State Updates Broadband Enhancement Plan
Pinedale broadband groundbreaking. Photo courtesy of the Wyoming Business Council.
Less than a year after its creation, Wyoming’s updated broadband plan went into effect July 1.
“The original plan got us a great start,” said Russ Elliott, the state’s broadband manager in a press release. “We’ve made significant and meaningful improvements already.”
Elliott cited improved redundancy in Hulett and fiber in Saratoga as just a few examples of the group’s progress.
The updates approved by the Broadband Advisory Council and the Wyoming Business Council point to the importance of broadband in the diversification of the state economy.
Elliott said the updates clarify some definitions and provide details on some critical subjects such as education, telehealth, and mobile broadband.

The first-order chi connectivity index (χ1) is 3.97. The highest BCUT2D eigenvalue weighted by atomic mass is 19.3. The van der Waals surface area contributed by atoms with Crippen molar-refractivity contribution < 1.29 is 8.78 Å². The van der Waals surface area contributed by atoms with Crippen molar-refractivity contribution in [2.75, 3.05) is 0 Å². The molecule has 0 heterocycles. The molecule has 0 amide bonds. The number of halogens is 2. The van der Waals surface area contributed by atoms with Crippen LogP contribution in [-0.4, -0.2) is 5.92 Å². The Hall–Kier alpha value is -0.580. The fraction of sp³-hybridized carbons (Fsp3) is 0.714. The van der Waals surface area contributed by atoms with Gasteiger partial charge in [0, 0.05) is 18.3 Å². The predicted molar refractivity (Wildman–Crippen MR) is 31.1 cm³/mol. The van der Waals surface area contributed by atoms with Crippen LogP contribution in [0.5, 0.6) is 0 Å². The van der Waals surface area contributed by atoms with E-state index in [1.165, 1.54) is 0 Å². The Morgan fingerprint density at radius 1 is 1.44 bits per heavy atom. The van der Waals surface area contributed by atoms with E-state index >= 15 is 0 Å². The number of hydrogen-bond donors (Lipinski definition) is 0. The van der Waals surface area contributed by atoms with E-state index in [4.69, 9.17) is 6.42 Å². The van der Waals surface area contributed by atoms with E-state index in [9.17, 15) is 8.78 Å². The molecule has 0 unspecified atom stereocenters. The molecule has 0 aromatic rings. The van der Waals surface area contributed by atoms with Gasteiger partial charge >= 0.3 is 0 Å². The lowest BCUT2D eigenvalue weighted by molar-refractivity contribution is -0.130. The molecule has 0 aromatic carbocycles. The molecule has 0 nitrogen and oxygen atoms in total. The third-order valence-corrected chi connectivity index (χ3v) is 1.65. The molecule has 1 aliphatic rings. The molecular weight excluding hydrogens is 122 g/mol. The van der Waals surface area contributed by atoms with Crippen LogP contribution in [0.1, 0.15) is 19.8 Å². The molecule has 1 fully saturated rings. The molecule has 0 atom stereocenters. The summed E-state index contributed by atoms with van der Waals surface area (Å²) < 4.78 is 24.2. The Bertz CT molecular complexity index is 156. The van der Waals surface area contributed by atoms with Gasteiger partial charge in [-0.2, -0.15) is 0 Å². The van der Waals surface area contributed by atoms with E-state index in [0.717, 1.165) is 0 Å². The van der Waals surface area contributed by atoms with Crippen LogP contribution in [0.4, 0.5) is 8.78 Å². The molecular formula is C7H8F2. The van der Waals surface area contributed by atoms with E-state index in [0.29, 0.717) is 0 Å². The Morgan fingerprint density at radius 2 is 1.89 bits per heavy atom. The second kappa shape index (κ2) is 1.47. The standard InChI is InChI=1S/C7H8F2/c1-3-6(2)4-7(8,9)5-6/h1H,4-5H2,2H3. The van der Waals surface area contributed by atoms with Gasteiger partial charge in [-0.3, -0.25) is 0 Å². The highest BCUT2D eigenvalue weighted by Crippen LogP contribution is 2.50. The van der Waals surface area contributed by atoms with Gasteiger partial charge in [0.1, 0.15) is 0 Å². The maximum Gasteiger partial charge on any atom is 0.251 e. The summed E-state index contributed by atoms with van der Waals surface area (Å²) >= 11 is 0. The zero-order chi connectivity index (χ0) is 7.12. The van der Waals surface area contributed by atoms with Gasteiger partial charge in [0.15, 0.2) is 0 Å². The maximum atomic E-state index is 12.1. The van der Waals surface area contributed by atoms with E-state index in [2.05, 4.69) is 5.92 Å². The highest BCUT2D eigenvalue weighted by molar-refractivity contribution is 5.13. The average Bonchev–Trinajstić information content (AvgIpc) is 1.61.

The definition of “unserved” was updated to bring speed requirements in line with the Federal Communications Commission, which also plans to make federal funds available to more Wyoming communities.
Another update is to redirect $3 million from the broadband program to the Business Ready Community Program for public-private partnership grant funds to improve broadband coverage in rural areas.
Public input in the update process revealed many Wyomingites are more concerned about the connectivity of cell phones in remote areas than they are about their home and business connections. That prompted an added goal of mobile broadband to achieve 100 percent mobile coverage statewide by 2023.
Other updates ensure the plan remains flexible and adaptable in order to evolve with the ever-changing broadband environment.
“The state’s broadband enhancement efforts go so far beyond the convenience of downloading a movie in a few seconds,” Elliott said. “Telehealth solutions can allow people to age at home and keep vulnerable people out of emergency rooms. Education options deliver an entire world of knowledge and opportunity to classrooms anywhere. Reliable mobile broadband connects everything, from a farmer running his center pivots in the field to a job-seeker waiting for a call or a teenager needing a safe ride home. It’s lives and livelihoods we’re impacting here, and it’s critical to the state that we do it right.”